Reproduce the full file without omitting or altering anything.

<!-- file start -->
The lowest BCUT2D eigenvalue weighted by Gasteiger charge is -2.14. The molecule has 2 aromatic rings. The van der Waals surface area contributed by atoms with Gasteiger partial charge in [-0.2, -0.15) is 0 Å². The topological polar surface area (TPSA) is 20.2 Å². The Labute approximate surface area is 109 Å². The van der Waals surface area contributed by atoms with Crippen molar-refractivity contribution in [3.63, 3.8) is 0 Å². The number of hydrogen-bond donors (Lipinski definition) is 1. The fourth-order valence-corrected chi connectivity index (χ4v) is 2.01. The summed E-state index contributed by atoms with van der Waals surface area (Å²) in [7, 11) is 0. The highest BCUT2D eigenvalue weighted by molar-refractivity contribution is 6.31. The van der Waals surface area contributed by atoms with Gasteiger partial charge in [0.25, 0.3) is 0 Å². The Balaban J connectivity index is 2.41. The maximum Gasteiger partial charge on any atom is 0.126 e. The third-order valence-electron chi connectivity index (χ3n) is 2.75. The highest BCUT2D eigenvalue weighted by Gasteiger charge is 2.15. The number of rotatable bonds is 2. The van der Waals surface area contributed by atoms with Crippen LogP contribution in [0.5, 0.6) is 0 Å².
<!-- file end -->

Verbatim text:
The lowest BCUT2D eigenvalue weighted by Gasteiger charge is -2.14. The molecule has 2 aromatic rings. The van der Waals surface area contributed by atoms with Gasteiger partial charge in [-0.2, -0.15) is 0 Å². The topological polar surface area (TPSA) is 20.2 Å². The Labute approximate surface area is 109 Å². The van der Waals surface area contributed by atoms with Crippen molar-refractivity contribution in [3.63, 3.8) is 0 Å². The number of hydrogen-bond donors (Lipinski definition) is 1. The fourth-order valence-corrected chi connectivity index (χ4v) is 2.01. The summed E-state index contributed by atoms with van der Waals surface area (Å²) in [7, 11) is 0. The highest BCUT2D eigenvalue weighted by molar-refractivity contribution is 6.31. The van der Waals surface area contributed by atoms with Gasteiger partial charge in [0.25, 0.3) is 0 Å². The Balaban J connectivity index is 2.41. The maximum Gasteiger partial charge on any atom is 0.126 e. The third-order valence-electron chi connectivity index (χ3n) is 2.75. The highest BCUT2D eigenvalue weighted by Gasteiger charge is 2.15. The number of rotatable bonds is 2. The van der Waals surface area contributed by atoms with Crippen LogP contribution in [0.5, 0.6) is 0 Å².